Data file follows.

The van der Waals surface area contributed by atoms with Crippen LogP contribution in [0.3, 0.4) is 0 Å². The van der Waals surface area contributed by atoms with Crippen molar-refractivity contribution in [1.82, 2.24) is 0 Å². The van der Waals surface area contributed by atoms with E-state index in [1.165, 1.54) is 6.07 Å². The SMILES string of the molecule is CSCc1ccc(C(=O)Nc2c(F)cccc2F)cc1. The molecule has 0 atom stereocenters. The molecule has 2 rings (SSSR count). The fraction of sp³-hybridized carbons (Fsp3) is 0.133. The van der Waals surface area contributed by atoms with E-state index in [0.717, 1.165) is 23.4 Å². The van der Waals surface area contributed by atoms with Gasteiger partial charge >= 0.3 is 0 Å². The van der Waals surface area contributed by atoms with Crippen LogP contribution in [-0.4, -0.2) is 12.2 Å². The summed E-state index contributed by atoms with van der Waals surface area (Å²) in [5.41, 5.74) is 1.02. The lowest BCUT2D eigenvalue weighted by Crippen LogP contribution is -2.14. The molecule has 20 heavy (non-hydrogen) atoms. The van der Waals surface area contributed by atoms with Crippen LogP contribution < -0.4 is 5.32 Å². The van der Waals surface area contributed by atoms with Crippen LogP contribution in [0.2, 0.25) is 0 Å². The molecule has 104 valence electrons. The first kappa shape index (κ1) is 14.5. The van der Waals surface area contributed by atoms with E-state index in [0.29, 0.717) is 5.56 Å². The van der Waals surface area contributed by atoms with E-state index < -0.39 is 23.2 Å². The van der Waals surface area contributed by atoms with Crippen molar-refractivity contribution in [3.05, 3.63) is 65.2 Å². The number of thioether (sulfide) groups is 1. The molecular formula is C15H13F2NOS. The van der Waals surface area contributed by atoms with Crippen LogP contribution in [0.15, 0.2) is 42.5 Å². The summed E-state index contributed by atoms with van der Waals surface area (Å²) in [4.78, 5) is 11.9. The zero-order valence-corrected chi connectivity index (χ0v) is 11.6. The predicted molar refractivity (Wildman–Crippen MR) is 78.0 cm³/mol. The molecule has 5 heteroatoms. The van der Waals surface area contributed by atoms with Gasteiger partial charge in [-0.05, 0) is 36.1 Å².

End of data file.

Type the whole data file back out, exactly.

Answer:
The van der Waals surface area contributed by atoms with Crippen LogP contribution in [0.3, 0.4) is 0 Å². The van der Waals surface area contributed by atoms with Crippen molar-refractivity contribution in [1.82, 2.24) is 0 Å². The van der Waals surface area contributed by atoms with E-state index in [1.165, 1.54) is 6.07 Å². The SMILES string of the molecule is CSCc1ccc(C(=O)Nc2c(F)cccc2F)cc1. The molecule has 0 atom stereocenters. The molecule has 2 rings (SSSR count). The fraction of sp³-hybridized carbons (Fsp3) is 0.133. The van der Waals surface area contributed by atoms with E-state index in [0.717, 1.165) is 23.4 Å². The van der Waals surface area contributed by atoms with Gasteiger partial charge >= 0.3 is 0 Å². The van der Waals surface area contributed by atoms with Crippen LogP contribution in [-0.4, -0.2) is 12.2 Å². The summed E-state index contributed by atoms with van der Waals surface area (Å²) in [5.41, 5.74) is 1.02. The lowest BCUT2D eigenvalue weighted by Crippen LogP contribution is -2.14. The molecule has 20 heavy (non-hydrogen) atoms. The van der Waals surface area contributed by atoms with Crippen LogP contribution < -0.4 is 5.32 Å². The van der Waals surface area contributed by atoms with Crippen LogP contribution in [0.2, 0.25) is 0 Å². The molecule has 104 valence electrons. The first kappa shape index (κ1) is 14.5. The van der Waals surface area contributed by atoms with E-state index in [0.29, 0.717) is 5.56 Å². The van der Waals surface area contributed by atoms with E-state index < -0.39 is 23.2 Å². The van der Waals surface area contributed by atoms with Crippen molar-refractivity contribution in [3.05, 3.63) is 65.2 Å². The number of thioether (sulfide) groups is 1. The molecular formula is C15H13F2NOS. The van der Waals surface area contributed by atoms with Crippen LogP contribution in [0.15, 0.2) is 42.5 Å². The summed E-state index contributed by atoms with van der Waals surface area (Å²) in [4.78, 5) is 11.9. The zero-order valence-corrected chi connectivity index (χ0v) is 11.6. The predicted molar refractivity (Wildman–Crippen MR) is 78.0 cm³/mol. The molecule has 5 heteroatoms. The van der Waals surface area contributed by atoms with Gasteiger partial charge in [-0.05, 0) is 36.1 Å².